Turning a Blind Eye to the Constitution: The Tea Party and the Power of the Federal Government to Protect Civil Rights

This is the third installment of Constitutional Accountability Center’s new series, ‘Strange Brew: The Constitution According to the Tea Party,’ exploring the Tea Party’s erroneous claims about the Constitution’s text and history.  Click here to view previous posts from this series.

A recurring theme within the Tea Party movement is that the Constitution provides no, or extremely limited, authority for the federal government to interfere with private discrimination.  Kentucky Senate candidate Rand Paul caused a small firestorm earlier this year by suggesting that he opposed the portions of the Civil Rights Act of 1964 that prohibit racial discrimination by private businesses providing public accommodations.  The outrage following his comments quickly forced Paul to backtrack at least somewhat, though he has still not said, unequivocally, that he supports federal laws banning discrimination by privately-owned establishments and believes these laws are constitutional.  Paul’s views are part of a larger Tea Party campaign to roll back federal regulation of private businesses – a leading Tea Party website TeaPartyPatriots.org flatly “oppose[s] government intervention into the operations of private business” – and to strictly limit, if not outright repeal, the protections available under the constitutional amendments added after the Civil War to guarantee liberty and equality for all Americans.  At the outer fringes of the Tea Party, Mark Williams, one of the leaders of the Tea Party Express, went so far as to suggest, in a racist “satirical” diatribe, the repeal of the Thirteenth and Fourteenth Amendments, and that the slaves would have been better off remaining in bondage.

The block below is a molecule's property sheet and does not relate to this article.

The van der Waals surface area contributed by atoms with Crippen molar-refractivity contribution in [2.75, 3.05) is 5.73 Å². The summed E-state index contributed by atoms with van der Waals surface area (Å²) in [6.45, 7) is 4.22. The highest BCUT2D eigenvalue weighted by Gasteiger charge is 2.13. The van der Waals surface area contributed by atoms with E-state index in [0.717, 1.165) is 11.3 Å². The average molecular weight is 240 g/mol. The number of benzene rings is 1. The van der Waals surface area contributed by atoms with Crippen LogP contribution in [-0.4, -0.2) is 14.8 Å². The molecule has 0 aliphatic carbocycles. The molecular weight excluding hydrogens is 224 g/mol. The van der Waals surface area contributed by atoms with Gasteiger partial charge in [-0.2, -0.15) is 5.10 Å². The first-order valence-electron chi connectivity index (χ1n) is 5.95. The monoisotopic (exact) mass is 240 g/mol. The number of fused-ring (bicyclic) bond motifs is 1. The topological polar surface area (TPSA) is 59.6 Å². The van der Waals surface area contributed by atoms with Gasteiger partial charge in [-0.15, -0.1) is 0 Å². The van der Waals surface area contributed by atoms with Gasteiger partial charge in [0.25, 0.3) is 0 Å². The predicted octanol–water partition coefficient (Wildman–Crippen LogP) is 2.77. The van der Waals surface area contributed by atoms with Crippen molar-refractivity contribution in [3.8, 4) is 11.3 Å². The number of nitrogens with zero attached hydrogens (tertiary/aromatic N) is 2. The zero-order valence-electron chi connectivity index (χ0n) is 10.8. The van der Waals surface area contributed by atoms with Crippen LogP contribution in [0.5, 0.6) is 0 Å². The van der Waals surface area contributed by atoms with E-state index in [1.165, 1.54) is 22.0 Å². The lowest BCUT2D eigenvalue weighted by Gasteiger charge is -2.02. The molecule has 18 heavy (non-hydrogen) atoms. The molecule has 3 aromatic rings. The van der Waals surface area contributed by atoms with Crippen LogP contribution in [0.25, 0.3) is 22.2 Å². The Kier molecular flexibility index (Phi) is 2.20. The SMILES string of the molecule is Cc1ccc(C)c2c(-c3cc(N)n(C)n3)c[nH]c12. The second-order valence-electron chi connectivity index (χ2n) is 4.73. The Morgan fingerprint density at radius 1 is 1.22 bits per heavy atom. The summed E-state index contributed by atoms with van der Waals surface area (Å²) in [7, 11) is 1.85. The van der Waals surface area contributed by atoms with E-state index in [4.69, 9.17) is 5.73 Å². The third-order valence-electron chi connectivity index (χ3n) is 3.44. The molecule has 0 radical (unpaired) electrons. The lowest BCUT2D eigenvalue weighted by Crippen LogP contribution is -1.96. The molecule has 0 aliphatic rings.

While the Tea Party likes to wrap itself in the mantle of the Founders’ Constitution – as in this photo of Mark Williams speaking with the Constitution’s Preamble as his backdrop – it consistently gets the text and history of the Constitution wrong.  Both the Commerce Clause contained in Article I of the Founders’ Constitution as well as Section 5 of the Fourteenth Amendment plainly give Congress the power to ban racial discrimination by private businesses that run public accommodations.